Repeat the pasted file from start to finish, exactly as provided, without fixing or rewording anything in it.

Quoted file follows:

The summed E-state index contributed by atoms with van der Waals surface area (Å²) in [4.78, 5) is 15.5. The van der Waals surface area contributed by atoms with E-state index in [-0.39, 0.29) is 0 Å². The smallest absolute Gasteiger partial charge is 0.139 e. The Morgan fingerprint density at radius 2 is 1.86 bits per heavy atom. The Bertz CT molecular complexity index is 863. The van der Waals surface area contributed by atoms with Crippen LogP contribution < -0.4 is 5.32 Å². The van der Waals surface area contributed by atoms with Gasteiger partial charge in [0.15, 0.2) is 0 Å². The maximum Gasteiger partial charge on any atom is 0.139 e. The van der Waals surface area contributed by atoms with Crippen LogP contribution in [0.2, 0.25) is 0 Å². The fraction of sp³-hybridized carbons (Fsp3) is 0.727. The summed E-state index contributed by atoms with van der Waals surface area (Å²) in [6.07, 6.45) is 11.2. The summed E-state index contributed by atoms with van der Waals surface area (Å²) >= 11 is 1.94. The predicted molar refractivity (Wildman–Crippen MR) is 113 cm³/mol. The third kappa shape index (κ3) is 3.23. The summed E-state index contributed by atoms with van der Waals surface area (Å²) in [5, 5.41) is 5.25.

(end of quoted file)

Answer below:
The summed E-state index contributed by atoms with van der Waals surface area (Å²) in [4.78, 5) is 15.5. The van der Waals surface area contributed by atoms with E-state index in [-0.39, 0.29) is 0 Å². The smallest absolute Gasteiger partial charge is 0.139 e. The Morgan fingerprint density at radius 2 is 1.86 bits per heavy atom. The Bertz CT molecular complexity index is 863. The van der Waals surface area contributed by atoms with Crippen LogP contribution < -0.4 is 5.32 Å². The van der Waals surface area contributed by atoms with Gasteiger partial charge in [0.15, 0.2) is 0 Å². The maximum Gasteiger partial charge on any atom is 0.139 e. The van der Waals surface area contributed by atoms with Crippen LogP contribution in [0.2, 0.25) is 0 Å². The fraction of sp³-hybridized carbons (Fsp3) is 0.727. The summed E-state index contributed by atoms with van der Waals surface area (Å²) in [6.07, 6.45) is 11.2. The summed E-state index contributed by atoms with van der Waals surface area (Å²) >= 11 is 1.94. The predicted molar refractivity (Wildman–Crippen MR) is 113 cm³/mol. The third kappa shape index (κ3) is 3.23. The summed E-state index contributed by atoms with van der Waals surface area (Å²) in [5, 5.41) is 5.25.